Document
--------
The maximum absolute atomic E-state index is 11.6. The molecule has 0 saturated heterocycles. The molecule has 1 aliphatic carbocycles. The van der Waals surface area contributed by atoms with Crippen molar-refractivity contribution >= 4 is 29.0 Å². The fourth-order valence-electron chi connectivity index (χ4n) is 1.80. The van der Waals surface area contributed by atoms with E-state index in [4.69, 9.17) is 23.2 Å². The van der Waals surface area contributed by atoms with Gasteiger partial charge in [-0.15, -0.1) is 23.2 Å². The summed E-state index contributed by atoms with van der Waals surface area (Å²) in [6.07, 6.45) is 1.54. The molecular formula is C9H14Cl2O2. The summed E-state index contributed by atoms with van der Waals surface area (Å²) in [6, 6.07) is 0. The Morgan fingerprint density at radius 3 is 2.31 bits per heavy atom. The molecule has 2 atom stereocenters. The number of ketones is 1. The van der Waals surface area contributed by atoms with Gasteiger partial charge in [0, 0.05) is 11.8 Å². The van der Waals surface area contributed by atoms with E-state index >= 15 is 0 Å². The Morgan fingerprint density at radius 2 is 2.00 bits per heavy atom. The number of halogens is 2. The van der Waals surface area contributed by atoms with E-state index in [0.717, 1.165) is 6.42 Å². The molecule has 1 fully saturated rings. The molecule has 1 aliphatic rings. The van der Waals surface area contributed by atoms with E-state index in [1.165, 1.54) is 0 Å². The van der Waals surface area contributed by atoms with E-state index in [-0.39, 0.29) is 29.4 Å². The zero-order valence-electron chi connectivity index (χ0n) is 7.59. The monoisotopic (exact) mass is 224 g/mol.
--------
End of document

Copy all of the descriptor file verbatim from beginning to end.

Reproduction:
The maximum absolute atomic E-state index is 11.6. The molecule has 0 saturated heterocycles. The molecule has 1 aliphatic carbocycles. The van der Waals surface area contributed by atoms with Crippen molar-refractivity contribution >= 4 is 29.0 Å². The fourth-order valence-electron chi connectivity index (χ4n) is 1.80. The van der Waals surface area contributed by atoms with E-state index in [4.69, 9.17) is 23.2 Å². The van der Waals surface area contributed by atoms with Gasteiger partial charge in [-0.15, -0.1) is 23.2 Å². The summed E-state index contributed by atoms with van der Waals surface area (Å²) in [6.07, 6.45) is 1.54. The molecular formula is C9H14Cl2O2. The summed E-state index contributed by atoms with van der Waals surface area (Å²) in [6, 6.07) is 0. The Morgan fingerprint density at radius 3 is 2.31 bits per heavy atom. The molecule has 2 atom stereocenters. The number of ketones is 1. The van der Waals surface area contributed by atoms with Gasteiger partial charge in [0, 0.05) is 11.8 Å². The van der Waals surface area contributed by atoms with E-state index >= 15 is 0 Å². The Morgan fingerprint density at radius 2 is 2.00 bits per heavy atom. The number of halogens is 2. The van der Waals surface area contributed by atoms with E-state index in [0.717, 1.165) is 6.42 Å². The molecule has 1 fully saturated rings. The molecule has 1 aliphatic rings. The van der Waals surface area contributed by atoms with E-state index in [1.165, 1.54) is 0 Å². The van der Waals surface area contributed by atoms with E-state index in [-0.39, 0.29) is 29.4 Å². The zero-order valence-electron chi connectivity index (χ0n) is 7.59. The monoisotopic (exact) mass is 224 g/mol.